Ireland's Jack Gower climbed six places to finish 31st overall in the men's downhill at the Beijing Winter Olympic Games on Monday morning.
The Olympic debutant saw the event postponed from Sunday due to high winds, and felt he could have performed better on the technical course.
He will refocus on his favoured event, the Super G, on Tuesday.
"I’m pretty disappointed with today. I’m lucky I have more events and will try and do a better job in the next few days," he said.
"It’s a great, challenging course. There are definitely tricky aspects, and it’s a great Olympics course and fun to ski.
"I’m skiing at a much higher level in Super G and I’m looking forward to that."
Switzerland's Beat Feuz won gold ahead of of 41-year-old Frenchman Johan Clarey, while Austrian Matthias Mayer claimed a third Olympic medal in three Games with bronze.
There was disappointment for Tess Arbez, who crashed out in her first run in the women's giant slalom event.
Arbez, who finished 38th in the event in Pyeongchang back in 2018, will now concentrate on the slalom, which takes place this Wednesday.
"I feel really disappointed right now, the conditions were so tricky out there," said Arbez.
"It was very icy. A lot of people came down and it felt very different to how it was the past few days. I know I'm really pleased to be at my second Olympics, but it is hard. I will process what happened in the run with my coach and refocus so that I can be ready for the slalom on Wednesday."
It was a challenging day for all competitors on the course named 'Ice River', with defending champion Mikaela Shiffrin's defence of her Winter Olympic title lasting just a few seconds, while American Nina O'Brien appeared to collide with the penultimate gate in her second run and crashed over the line.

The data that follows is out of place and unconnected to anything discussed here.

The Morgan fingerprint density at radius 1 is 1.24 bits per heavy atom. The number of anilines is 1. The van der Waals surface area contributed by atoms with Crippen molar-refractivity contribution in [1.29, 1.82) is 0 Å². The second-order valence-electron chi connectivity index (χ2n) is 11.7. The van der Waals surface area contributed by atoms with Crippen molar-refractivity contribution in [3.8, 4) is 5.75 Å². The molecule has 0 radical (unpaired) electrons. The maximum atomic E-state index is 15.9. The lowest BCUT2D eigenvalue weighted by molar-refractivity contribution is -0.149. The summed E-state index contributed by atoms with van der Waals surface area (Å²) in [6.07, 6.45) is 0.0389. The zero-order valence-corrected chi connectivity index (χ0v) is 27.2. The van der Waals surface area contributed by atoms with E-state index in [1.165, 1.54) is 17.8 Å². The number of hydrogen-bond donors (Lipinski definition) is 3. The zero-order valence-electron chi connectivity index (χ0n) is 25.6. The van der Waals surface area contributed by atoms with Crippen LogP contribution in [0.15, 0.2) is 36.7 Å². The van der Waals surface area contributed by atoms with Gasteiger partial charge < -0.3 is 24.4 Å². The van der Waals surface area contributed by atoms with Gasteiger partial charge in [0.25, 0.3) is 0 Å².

O'Brien was treated by at least four medics as the race was temporarily halted before being carried off on a stretcher.
Sweden's Sara Hector produced a stunning display of controlled aggression to win the gold medal. Italy's Federica Brignone took silver and Switzerland's Lara Gut-Behrami the bronze.
Elsa Desmond is officially an Olympian after her first two runs in the women's luge.
The 35th and final qualifier for the event, the 24-year-old doctor enjoyed a clean first run and a top speed of 114.7 km/h to record a personal best time of one minute 1.608 seconds to sit 33rd overall.
Her second run included a couple of early hard hits and she sits on a time of 2:05.465, allowing last-placed Doina Descalui of Romania to leapfrog the Irish competitor.
Runs 3 and 4 take place tomorrow, with Germany's Natalie Geisenberger leading the way from compatriot Anna Berreiter, with less than a second separating the top six.